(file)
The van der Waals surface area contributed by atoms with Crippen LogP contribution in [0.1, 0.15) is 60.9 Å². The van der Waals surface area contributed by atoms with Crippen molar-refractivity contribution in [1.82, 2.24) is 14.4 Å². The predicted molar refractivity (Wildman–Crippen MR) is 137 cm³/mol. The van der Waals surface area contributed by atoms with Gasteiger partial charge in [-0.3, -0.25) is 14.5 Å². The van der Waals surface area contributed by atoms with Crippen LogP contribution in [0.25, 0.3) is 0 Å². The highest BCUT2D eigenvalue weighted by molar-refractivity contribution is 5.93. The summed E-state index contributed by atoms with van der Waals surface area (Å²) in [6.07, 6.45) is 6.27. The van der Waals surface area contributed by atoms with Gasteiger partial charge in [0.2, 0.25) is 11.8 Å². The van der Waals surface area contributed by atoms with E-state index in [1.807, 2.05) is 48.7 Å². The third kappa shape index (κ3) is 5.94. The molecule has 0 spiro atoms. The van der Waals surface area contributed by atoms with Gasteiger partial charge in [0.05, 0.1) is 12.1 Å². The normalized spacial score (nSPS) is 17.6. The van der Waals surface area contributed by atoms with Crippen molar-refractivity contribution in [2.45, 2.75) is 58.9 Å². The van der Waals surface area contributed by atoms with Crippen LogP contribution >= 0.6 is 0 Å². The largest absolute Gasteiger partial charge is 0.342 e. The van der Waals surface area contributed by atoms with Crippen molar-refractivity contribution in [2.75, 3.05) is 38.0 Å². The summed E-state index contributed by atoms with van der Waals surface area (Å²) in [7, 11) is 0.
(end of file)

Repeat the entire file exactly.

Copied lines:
The van der Waals surface area contributed by atoms with Crippen LogP contribution in [0.1, 0.15) is 60.9 Å². The van der Waals surface area contributed by atoms with Crippen molar-refractivity contribution in [1.82, 2.24) is 14.4 Å². The predicted molar refractivity (Wildman–Crippen MR) is 137 cm³/mol. The van der Waals surface area contributed by atoms with Gasteiger partial charge in [-0.3, -0.25) is 14.5 Å². The van der Waals surface area contributed by atoms with Crippen LogP contribution in [0.25, 0.3) is 0 Å². The highest BCUT2D eigenvalue weighted by molar-refractivity contribution is 5.93. The summed E-state index contributed by atoms with van der Waals surface area (Å²) in [6.07, 6.45) is 6.27. The van der Waals surface area contributed by atoms with Gasteiger partial charge in [0.2, 0.25) is 11.8 Å². The van der Waals surface area contributed by atoms with E-state index in [1.807, 2.05) is 48.7 Å². The third kappa shape index (κ3) is 5.94. The molecule has 0 spiro atoms. The van der Waals surface area contributed by atoms with Gasteiger partial charge in [0.05, 0.1) is 12.1 Å². The normalized spacial score (nSPS) is 17.6. The van der Waals surface area contributed by atoms with Crippen molar-refractivity contribution in [2.45, 2.75) is 58.9 Å². The van der Waals surface area contributed by atoms with Crippen LogP contribution >= 0.6 is 0 Å². The largest absolute Gasteiger partial charge is 0.342 e. The van der Waals surface area contributed by atoms with Crippen molar-refractivity contribution in [2.75, 3.05) is 38.0 Å². The summed E-state index contributed by atoms with van der Waals surface area (Å²) in [7, 11) is 0.